How To Really Drive Change At Work

Long hours, bad cubicles, tedious work, toxic culture -- there are a lot of reasons why people would want to make a change within their organization. Change can be something as small as getting the office supplies you need or as big as revamping the corporate culture and brand, but no matter the size, change can have a big impact on the morale, growth, and revenue of a company. Change is especially important as we march towards the future of work, as the rate of change is sure to speed up and organizations that are stuck in their ways will likely be left in the dust. But how can you really drive change within your organization that will last and keep your company at the forefront?

Most people automatically think that it's the people that make the change, and that to drive real change you need better leaders and managers. But that isn't always the case. In fact, most people fail to realize that the system you build is more powerful than the people in the system. If your organization is a terrible place to work and you bring in a new manager to make everything better, you'll often find that the new leader doesn't make any changes and could actually make things worse. Even the best intentioned manager is often limited in what he or she can do by the systems that are already in place. A manager who wants to open up communication in an organization can't do much no matter how grand their plans if they are locked into the organization's existing hierarchal system. Just look at how the U.S. presidency works -- the president can't do whatever he wants because there are limits built into the system. The same principle is true within organizations and impacts change both big and small.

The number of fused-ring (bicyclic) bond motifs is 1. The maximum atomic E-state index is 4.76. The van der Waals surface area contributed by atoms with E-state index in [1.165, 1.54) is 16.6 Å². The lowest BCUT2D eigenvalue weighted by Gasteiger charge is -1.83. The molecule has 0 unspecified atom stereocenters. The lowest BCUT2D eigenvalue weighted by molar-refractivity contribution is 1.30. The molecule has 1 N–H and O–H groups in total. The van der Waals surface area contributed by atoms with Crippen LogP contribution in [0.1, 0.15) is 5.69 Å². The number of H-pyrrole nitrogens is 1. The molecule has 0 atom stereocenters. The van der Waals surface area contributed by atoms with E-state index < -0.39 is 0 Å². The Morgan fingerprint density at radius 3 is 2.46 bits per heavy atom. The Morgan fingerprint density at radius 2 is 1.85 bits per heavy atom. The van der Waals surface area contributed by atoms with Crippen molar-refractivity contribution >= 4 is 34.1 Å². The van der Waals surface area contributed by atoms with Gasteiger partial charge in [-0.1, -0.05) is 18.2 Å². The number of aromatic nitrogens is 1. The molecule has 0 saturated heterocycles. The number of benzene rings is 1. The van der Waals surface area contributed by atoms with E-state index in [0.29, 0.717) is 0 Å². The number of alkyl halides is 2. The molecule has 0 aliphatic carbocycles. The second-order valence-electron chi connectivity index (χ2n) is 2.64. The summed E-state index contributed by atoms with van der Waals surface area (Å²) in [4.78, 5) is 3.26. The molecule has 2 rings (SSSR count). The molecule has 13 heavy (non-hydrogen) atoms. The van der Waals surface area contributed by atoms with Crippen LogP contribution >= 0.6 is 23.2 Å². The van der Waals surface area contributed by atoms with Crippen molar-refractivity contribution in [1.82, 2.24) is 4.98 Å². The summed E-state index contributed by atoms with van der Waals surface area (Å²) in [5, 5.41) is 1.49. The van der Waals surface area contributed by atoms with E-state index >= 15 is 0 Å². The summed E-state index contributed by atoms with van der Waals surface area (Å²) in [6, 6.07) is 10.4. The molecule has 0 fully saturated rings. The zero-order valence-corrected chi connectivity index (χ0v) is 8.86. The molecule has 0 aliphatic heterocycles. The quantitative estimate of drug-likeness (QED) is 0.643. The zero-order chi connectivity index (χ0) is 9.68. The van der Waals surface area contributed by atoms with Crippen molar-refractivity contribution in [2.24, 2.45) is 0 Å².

Much more than people, systems are what actually create change. If you want change within your organization, you have to revise the system. Changing the system may seem like a daunting task, and that's because it can be. However, updating the system to something that is more open to change is worth the effort and can set your company up for success. Taking the time to change the system makes your company more agile and makes it easier for change to happen quickly and efficiently that reflects what employees and customers want. Instead of disrupting the entire organization, change within a good system is seamless and keeps the company ahead of the competition.

To first drive change, look at the system that is currently in place and figure out how to change it. What practices are broken? What is limiting people from doing what they really want? Where are the roadblocks for new ideas? It could be the organizational structure of how employees report to management, it could be the corporate culture that follows strict traditions, it could be attitude executives have to new technology, or any other number of bad practices. Systems come in a number of forms and can be small and large. Look at how work gets done in your organization and find ways to update and streamline the process.

This is all to say that people aren't important in driving change. Without bold, visionary people in leadership positions, change would never get started in the first place. These people need to take a stand to let others know that changing the strategy and tactics of the organization won't last. They need to be the ones to change the very system and workplace practices the organization uses.

To drive real change, you have to start by rebuilding and rethinking the system.

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How To Really Drive Change At Work was originally published in Jacob Morgan on Medium, where people are continuing the conversation by highlighting and responding to this story.

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